“We’ll be glad to,” spoke Bawly. Then Uncle Wiggily drove in another nail, and the house was almost done.

“How do you get up and down off the roof?” asked Bawly, who didn’t see any ladder.

“Oh, I slide up and down a rope,” answered Uncle Wiggily. “I have a strong cord fastened to the chimney, and I crawl up it, just like a monkey-doodle, and when I want to come down, I slide down. It’s better than a ladder, and I can climb a rope very well, for I used to be a sailor on a ship. See, here is the rope.”

Well, he took hold of it, near where it was fastened to the chimney, to show the frog boy how it was done, but, alas, and also alack-a-day! All of a sudden that rope became untied, it slipped out of Uncle Wiggily’s paw and fell to the ground! Now, what do you think about that?

“Oh, my! Now I have gone and done it!” exclaimed the elderly rabbit, as he leaned over the edge of the roof and looked down. “Now I am in a pickle!—if you will kindly excuse the expression. How am I ever going to get down? Oh, dear me. Oh, me! Oh, my!”

“Can’t you jump, Uncle Wiggily?” asked Bawly.

“Oh, my, no! It’s too far! I could never jump off the roof of a house.”

“Perhaps you can climb down from one window shutter to the other, and so get to the ground,” suggested Bawly.

“No,” said Uncle Wiggily, looking over the edge of the house again. “There are no window shutters on as yet. So I can’t climb on ’em.”

Well, it did seem as if poor Uncle Wiggily would have to stay up there on the roof for a long, long time, for there was no way of getting down.

“If there was a load of hay here, you could jump on that, and you wouldn’t be hurt,” said Bawly, scratching his nose.

“But there is no hay here,” said the rabbit carpenter, sadly.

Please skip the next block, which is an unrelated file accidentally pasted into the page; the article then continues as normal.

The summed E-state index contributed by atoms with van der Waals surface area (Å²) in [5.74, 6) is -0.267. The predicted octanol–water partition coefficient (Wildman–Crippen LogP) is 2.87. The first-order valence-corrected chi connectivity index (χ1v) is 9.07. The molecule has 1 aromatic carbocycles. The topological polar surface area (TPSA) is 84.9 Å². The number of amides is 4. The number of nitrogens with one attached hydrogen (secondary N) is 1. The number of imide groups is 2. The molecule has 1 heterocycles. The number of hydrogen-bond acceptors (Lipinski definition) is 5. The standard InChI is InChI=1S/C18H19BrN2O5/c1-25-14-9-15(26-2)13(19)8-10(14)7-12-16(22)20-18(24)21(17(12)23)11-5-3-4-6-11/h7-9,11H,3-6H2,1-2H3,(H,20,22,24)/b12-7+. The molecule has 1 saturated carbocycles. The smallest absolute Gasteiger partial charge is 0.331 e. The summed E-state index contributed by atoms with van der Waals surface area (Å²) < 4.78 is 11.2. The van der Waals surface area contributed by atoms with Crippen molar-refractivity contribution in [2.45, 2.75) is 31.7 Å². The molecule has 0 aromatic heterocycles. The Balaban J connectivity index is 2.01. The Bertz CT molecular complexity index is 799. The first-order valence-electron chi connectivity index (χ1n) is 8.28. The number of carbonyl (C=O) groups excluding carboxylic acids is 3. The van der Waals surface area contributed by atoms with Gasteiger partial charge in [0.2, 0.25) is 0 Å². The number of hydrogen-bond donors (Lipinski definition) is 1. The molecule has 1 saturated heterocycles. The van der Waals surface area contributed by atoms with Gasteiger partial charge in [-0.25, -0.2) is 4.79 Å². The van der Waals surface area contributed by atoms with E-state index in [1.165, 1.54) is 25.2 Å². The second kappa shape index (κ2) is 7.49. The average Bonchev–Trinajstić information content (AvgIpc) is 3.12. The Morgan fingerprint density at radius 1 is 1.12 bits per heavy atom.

“Well, if there was a fireman here with a long ladder, then you could get down,” said Bawly, wiggling his toes.

“But there is no fireman here,” objected Uncle Wiggily. “Ah, I have it, Bawly! You are a good jumper, perhaps you can jump up here to the roof with the rope and I can fasten it to the chimney again and slide down as I did before.”

“I’ll try,” said Bawly, and he did; but bless you! He couldn’t jump as high as the house, no matter how many times he tried it. And the dinner bell rang and Uncle Wiggily was very hungry and very anxious to get off the roof and eat something.

“Oh, I know how to do it!” cried Bawly, when he had jumped forty-sixteen times. “I’ll tie a string to my baseball, and I’ll throw the ball up to you. Then you catch it, untie the string, which I’ll keep hold of on this end, and I’ll tie the rope to the cord. Then you can haul up the rope, fasten it to the chimney, and slide down.”

“Good!” cried Uncle Wiggily, clapping his front paws together in delight.

Well, Bawly did tie the string to his baseball and with one big throw he threw it right up to Uncle Wiggily, who caught it just as if he were on first base in a game. And then with the little cord, which reached down to the ground, he pulled up the big rope, knotted it around the chimney, and down he slid, just in time for dinner, and he took Bawly home with him and gave him a penny.